Description:Originally a YouTube competitor, Veoh has expanded its ambitions into becoming an aggregator of network programming (CBS, Fox, NBC), as well as other professionally produced material such as Prom Queen, made for the Net by Michael Eisner's company, Vuguru. A recent deal with Viacom will lead to the addition of The Daily Show With Jon Stewart and The Hills. Veoh also has a download video recorder that lets you save shows on your laptop or PC.
Experience:A TV Shows folder on the site opens up to show a menu of your favorites. About 100 series offer three to 20 episodes each; for 24, Veoh offers five episodes each from Seasons 1 and 6. Episodes start after a short ad and can be expanded to full-screen, fine for PC watching. You can fast-forward but must watch additional ads for each episode. Viewers can comment on the episodes and post them on Facebook or e-mail to friends.
Expert says:"Veoh has grown a niche for itself to be an online, always-on destination to watch episodes," Patriquin says. "Their traffic is up about 2,000% since 2006."
Description:Last month, MySpace launched this hub with full-length shows from NBC and Fox, plus classics such as Buck Rogers, The Mary Tyler Moore Show and Kojak ("powered by Hulu") and exclusive series such as Roommates.
Experience:Playing episodes is not quite intuitive. A long list of available series resides below several shows and movies promoted at the top of the page; click on a show name such as Kojak, and a new page with a video window pops up. But you must click the episode title to open yet another page to start playing. And this is a no-frills viewer: You cannot resize the video or move it from the page. Ten-second ads play every 10 minutes or so. Video is watchable but grainy. Social networking features allow you to approve ("Booyah!") or disapprove ("No way!"), add comments, send bulletins to MySpace friends and post to your blog.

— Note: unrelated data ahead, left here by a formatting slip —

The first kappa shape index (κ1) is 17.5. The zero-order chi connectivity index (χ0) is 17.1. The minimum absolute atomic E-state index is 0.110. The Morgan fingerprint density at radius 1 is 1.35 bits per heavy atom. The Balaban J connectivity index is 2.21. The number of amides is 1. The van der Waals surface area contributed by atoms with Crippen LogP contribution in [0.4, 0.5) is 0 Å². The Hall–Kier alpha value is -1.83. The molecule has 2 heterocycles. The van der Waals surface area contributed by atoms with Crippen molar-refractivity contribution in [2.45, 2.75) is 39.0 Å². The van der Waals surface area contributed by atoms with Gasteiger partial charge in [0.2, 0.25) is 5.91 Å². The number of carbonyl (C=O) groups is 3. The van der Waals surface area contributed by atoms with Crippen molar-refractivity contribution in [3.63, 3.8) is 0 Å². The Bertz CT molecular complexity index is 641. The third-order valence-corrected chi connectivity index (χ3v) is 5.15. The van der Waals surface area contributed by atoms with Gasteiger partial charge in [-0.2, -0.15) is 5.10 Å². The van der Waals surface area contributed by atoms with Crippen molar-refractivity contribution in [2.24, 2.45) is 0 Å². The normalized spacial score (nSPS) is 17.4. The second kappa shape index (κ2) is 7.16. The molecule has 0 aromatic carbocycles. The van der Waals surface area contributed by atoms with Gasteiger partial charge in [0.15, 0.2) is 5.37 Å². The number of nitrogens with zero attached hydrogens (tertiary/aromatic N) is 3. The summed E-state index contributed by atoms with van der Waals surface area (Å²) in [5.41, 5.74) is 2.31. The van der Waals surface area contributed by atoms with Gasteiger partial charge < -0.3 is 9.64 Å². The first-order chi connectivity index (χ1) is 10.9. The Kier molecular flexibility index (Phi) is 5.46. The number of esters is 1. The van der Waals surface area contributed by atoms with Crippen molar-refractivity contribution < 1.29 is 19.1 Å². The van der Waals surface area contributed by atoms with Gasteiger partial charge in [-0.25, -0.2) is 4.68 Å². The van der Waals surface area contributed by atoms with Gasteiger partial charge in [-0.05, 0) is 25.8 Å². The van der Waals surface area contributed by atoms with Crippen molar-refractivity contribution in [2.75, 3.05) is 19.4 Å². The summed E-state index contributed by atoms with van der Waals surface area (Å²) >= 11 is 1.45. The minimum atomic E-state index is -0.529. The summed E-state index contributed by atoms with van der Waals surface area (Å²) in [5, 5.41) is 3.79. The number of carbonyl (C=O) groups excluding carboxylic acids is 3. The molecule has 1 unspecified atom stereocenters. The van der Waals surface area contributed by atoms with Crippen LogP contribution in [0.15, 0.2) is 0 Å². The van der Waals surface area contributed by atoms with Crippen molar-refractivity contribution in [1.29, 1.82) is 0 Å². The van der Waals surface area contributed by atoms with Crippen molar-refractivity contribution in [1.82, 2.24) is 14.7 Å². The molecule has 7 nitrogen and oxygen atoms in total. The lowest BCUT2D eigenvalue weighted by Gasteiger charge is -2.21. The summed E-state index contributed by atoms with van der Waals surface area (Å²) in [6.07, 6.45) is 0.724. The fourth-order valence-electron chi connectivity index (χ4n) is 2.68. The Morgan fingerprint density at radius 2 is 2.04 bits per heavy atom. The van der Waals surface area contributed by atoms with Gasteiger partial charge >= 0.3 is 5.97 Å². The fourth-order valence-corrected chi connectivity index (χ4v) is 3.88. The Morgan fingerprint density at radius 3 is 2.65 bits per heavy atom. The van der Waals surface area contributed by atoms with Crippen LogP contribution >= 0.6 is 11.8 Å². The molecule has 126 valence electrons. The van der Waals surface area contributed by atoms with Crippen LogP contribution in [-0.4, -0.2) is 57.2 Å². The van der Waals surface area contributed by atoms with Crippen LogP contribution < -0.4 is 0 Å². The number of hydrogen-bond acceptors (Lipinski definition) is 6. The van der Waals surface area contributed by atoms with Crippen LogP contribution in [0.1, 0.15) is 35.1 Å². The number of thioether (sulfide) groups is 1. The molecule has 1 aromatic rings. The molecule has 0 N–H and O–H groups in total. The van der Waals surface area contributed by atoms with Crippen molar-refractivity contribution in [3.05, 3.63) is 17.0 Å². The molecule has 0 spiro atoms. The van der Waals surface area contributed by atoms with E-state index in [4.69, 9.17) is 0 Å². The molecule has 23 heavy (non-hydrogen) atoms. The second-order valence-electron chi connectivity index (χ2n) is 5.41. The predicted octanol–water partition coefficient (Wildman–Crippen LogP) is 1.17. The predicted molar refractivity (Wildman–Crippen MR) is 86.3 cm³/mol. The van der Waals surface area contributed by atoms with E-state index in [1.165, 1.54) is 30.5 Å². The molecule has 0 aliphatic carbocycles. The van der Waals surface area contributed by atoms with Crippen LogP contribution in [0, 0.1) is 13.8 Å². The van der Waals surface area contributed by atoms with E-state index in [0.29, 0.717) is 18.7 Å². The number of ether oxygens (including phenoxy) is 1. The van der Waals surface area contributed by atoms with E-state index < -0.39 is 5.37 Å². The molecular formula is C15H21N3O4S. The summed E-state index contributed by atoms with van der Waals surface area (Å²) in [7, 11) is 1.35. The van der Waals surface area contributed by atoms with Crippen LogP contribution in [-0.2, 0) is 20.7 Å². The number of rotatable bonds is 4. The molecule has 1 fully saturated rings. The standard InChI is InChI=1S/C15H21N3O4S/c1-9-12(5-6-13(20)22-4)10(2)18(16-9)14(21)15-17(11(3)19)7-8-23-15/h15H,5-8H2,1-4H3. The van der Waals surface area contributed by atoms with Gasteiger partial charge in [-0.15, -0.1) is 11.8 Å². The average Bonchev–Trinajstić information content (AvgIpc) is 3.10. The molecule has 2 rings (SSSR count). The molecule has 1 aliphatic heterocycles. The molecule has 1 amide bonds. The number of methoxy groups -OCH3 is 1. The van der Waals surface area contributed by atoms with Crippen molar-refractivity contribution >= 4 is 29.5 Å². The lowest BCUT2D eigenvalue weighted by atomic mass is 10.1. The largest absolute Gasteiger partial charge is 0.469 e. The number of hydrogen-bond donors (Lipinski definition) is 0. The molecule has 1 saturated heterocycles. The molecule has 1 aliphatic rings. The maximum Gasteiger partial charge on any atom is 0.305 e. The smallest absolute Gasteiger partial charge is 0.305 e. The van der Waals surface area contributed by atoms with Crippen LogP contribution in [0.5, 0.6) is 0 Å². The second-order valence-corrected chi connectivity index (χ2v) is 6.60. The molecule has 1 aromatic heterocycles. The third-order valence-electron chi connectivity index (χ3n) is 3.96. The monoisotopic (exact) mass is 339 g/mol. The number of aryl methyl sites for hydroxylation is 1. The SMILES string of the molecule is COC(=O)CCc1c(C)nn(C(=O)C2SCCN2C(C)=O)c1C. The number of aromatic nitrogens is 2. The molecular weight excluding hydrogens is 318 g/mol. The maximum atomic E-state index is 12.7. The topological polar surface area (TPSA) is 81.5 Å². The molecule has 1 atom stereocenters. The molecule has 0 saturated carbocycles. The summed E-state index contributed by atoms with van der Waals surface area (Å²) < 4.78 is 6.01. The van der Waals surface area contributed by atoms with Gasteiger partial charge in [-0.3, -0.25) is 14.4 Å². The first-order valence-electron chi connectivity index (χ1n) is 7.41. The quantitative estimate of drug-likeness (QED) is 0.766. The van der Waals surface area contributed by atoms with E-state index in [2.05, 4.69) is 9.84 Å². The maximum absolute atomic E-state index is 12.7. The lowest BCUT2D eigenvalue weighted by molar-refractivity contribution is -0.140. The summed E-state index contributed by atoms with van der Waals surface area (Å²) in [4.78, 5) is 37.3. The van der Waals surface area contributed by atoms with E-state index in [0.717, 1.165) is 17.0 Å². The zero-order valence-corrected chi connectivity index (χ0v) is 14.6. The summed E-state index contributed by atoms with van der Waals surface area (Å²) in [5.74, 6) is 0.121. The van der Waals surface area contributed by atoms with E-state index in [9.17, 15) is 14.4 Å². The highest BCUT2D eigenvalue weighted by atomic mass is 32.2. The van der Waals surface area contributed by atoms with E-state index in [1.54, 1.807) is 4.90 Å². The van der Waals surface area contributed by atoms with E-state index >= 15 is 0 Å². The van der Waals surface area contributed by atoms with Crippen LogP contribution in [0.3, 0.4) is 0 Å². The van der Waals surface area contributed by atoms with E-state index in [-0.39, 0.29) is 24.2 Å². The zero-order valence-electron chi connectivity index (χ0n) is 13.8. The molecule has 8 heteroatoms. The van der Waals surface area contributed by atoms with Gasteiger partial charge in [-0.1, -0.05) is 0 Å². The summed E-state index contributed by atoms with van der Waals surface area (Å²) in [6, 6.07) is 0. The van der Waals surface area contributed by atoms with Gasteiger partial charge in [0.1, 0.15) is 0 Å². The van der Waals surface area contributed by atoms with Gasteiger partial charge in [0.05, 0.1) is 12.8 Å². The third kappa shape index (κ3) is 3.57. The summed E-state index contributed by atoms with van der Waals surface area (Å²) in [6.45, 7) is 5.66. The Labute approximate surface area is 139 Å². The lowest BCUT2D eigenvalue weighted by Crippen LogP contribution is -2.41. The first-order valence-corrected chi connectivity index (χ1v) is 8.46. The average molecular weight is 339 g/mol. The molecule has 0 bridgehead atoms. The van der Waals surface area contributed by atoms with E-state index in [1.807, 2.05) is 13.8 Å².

Expert says:"MySpace probably has the strongest platform of any of the video sites," Patriquin says. "I don't believe it's become known as a destination for episodes yet, but it has the most potential because of its user base."
Description:AOL remains one of the largest content portals online, and in addition to its IN2TV library of classic TV shows, the site helps direct users to full episodes, too. The page at television.aol.com/video highlights full episodes from all major networks — ABC (Ugly Betty), CBS (CSI) Fox (The Simpsons), NBC (The Office) — and displays a list of offered shows.
Experience:Intuitive? Not so much. Even though Heroes is spotlighted as having full episodes, none are to be found. To reach some series episodes, you must click and scroll through pages. After clicking on a full episode of American Gladiators, the show launched, after a short ad, in a small window that couldn't be resized. The same thing happened with an episode of Bones found through the video search engine. (For each, a link offers to send you to Hulu.) But CBS' CSI: New York could be expanded, and with ABC shows, you're sent to dynamic.abc.com to see a fully resizable window to watch, say, Big Shots, probably the best video experience of all.
Expert says:"It's bringing in content from a lot of different sites," Patriquin says. "By and large they have been able to retain their brand name and their users' loyalty through improvements, and video is certainly one of the leading ones."